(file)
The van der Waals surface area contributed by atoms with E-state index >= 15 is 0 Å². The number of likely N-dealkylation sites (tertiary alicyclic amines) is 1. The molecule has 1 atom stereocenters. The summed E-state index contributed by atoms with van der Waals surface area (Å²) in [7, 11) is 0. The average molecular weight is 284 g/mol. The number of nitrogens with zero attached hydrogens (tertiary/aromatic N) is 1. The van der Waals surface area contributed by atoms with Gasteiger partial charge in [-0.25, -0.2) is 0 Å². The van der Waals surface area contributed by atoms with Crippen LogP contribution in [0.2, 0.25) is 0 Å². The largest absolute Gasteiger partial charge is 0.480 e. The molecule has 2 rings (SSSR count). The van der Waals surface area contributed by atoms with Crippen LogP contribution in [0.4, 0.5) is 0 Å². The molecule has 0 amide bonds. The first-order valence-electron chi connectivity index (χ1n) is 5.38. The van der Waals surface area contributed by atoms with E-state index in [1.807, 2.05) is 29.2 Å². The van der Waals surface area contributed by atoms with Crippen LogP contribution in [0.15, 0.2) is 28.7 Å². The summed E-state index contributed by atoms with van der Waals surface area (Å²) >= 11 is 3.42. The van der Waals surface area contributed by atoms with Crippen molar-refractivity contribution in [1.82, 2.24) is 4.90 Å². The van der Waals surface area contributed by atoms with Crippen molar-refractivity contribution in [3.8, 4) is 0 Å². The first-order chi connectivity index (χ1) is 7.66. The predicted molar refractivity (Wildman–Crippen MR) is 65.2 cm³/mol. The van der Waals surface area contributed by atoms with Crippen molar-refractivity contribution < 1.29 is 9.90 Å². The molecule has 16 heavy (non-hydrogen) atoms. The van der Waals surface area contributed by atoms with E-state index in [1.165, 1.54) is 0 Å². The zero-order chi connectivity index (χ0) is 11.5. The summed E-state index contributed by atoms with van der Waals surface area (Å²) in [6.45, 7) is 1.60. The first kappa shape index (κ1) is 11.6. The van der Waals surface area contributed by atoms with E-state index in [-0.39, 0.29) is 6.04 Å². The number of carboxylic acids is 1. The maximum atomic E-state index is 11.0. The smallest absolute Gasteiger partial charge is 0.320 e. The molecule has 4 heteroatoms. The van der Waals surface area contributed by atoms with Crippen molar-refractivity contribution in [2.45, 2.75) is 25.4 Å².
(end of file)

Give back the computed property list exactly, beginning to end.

The van der Waals surface area contributed by atoms with E-state index >= 15 is 0 Å². The number of likely N-dealkylation sites (tertiary alicyclic amines) is 1. The molecule has 1 atom stereocenters. The summed E-state index contributed by atoms with van der Waals surface area (Å²) in [7, 11) is 0. The average molecular weight is 284 g/mol. The number of nitrogens with zero attached hydrogens (tertiary/aromatic N) is 1. The van der Waals surface area contributed by atoms with Gasteiger partial charge in [-0.25, -0.2) is 0 Å². The van der Waals surface area contributed by atoms with Crippen LogP contribution in [0.2, 0.25) is 0 Å². The largest absolute Gasteiger partial charge is 0.480 e. The molecule has 2 rings (SSSR count). The van der Waals surface area contributed by atoms with Crippen LogP contribution in [0.4, 0.5) is 0 Å². The molecule has 0 amide bonds. The first-order valence-electron chi connectivity index (χ1n) is 5.38. The van der Waals surface area contributed by atoms with E-state index in [1.807, 2.05) is 29.2 Å². The van der Waals surface area contributed by atoms with Crippen LogP contribution in [0.15, 0.2) is 28.7 Å². The summed E-state index contributed by atoms with van der Waals surface area (Å²) >= 11 is 3.42. The van der Waals surface area contributed by atoms with Crippen molar-refractivity contribution in [1.82, 2.24) is 4.90 Å². The van der Waals surface area contributed by atoms with Crippen molar-refractivity contribution in [3.8, 4) is 0 Å². The first-order chi connectivity index (χ1) is 7.66. The predicted molar refractivity (Wildman–Crippen MR) is 65.2 cm³/mol. The van der Waals surface area contributed by atoms with Crippen molar-refractivity contribution < 1.29 is 9.90 Å². The molecule has 16 heavy (non-hydrogen) atoms. The van der Waals surface area contributed by atoms with E-state index in [1.165, 1.54) is 0 Å². The zero-order chi connectivity index (χ0) is 11.5. The summed E-state index contributed by atoms with van der Waals surface area (Å²) in [6.45, 7) is 1.60. The first kappa shape index (κ1) is 11.6. The van der Waals surface area contributed by atoms with E-state index in [-0.39, 0.29) is 6.04 Å². The number of carboxylic acids is 1. The maximum atomic E-state index is 11.0. The smallest absolute Gasteiger partial charge is 0.320 e. The molecule has 4 heteroatoms. The van der Waals surface area contributed by atoms with Crippen molar-refractivity contribution in [2.45, 2.75) is 25.4 Å².